The new understanding is that these political views are not subject to learning and analysis, but instead are so genetically wired into the brain, that there is no way to change opinions, when the fear and need to flee is so deeply wired into the brain. Likewise, the need to support and help is so deeply built into the brains of liberals, that, again, they can not be changed with teaching, as a child, or simple talk.

    The other interesting part of this is article is the associated comments by others researchers in the area. Comments and reactions can be added by others, and then the original authors can respond to the comments. Unlike most cases, almost all comments by experts in the field support the general conclusion! That almost never happens.

    Political feelings seem to be "nature", not "nurture", in origin.

    Sentiment: Hold

  • Reply to

    Gerrymandering

    by w.heinlein Jul 15, 2014 2:19 PM
    vt_investor vt_investor Jul 15, 2014 2:43 PM Flag

    I hope they do the right thing!

    I've always wondered why out congressional districts are shaped the way they are. Both are long, skinny districts that stretch from the southern end of the state to the far north. It's a 4 or 5 hour drive from end to end, but seldom more than an hour from east to west. The northern end of the state is rural and very Republican (or at least it was). In the south each district is more urban and suburban, and more Democratic. Issues and problems, north and south are quite different. I suspect that the then Republican legislature made those long, skinny district maps because it gave a better chance of sending 2 Republican Congressmen to Washington.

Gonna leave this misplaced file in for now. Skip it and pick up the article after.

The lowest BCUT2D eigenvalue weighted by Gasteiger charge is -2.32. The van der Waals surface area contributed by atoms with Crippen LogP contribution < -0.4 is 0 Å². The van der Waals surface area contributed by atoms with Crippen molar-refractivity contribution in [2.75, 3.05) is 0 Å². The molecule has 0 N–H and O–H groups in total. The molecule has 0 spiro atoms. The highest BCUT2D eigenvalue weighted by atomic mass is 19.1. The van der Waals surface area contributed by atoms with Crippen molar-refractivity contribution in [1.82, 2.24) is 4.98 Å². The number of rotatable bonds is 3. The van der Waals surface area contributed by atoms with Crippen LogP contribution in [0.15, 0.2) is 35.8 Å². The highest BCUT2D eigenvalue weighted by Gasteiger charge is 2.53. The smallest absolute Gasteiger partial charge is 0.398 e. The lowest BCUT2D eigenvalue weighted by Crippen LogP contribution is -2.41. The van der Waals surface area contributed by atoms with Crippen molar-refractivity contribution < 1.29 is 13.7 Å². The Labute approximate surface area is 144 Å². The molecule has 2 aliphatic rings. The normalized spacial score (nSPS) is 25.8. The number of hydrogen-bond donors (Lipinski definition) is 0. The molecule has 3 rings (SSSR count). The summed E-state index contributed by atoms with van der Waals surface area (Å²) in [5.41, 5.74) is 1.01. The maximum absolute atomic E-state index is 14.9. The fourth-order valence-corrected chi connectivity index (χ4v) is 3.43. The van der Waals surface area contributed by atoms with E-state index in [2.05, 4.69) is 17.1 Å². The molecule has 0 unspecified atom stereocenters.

A much more rational set of districts would combine the urban south into one district, while making the rural north the second district. In any case, this bit of gerrymandering didn't work out so well for the Republicans as now both districts are represented in Washington by Democrats.

    Sentiment: Hold

  • Reply to

    Target: Leave Your Guns At Home

    by trueallday Jul 2, 2014 2:01 PM
    vt_investor vt_investor Jul 2, 2014 3:12 PM Flag

    Target has learned that most of their shoppers are like my wife and daughters, who would drop everything and leave if any crazies showed up with a gun - and if they know that crazies might show up with guns, they won't even go there to shop. And there are a lot more people who want to shop at Target, than who want to bring and display their guns there, so Target has made the best decision for their business and their customers..

    I expect that each business with consider what it's customers want when they make this decision. Their business depends on them making the right decision.

    Sentiment: Hold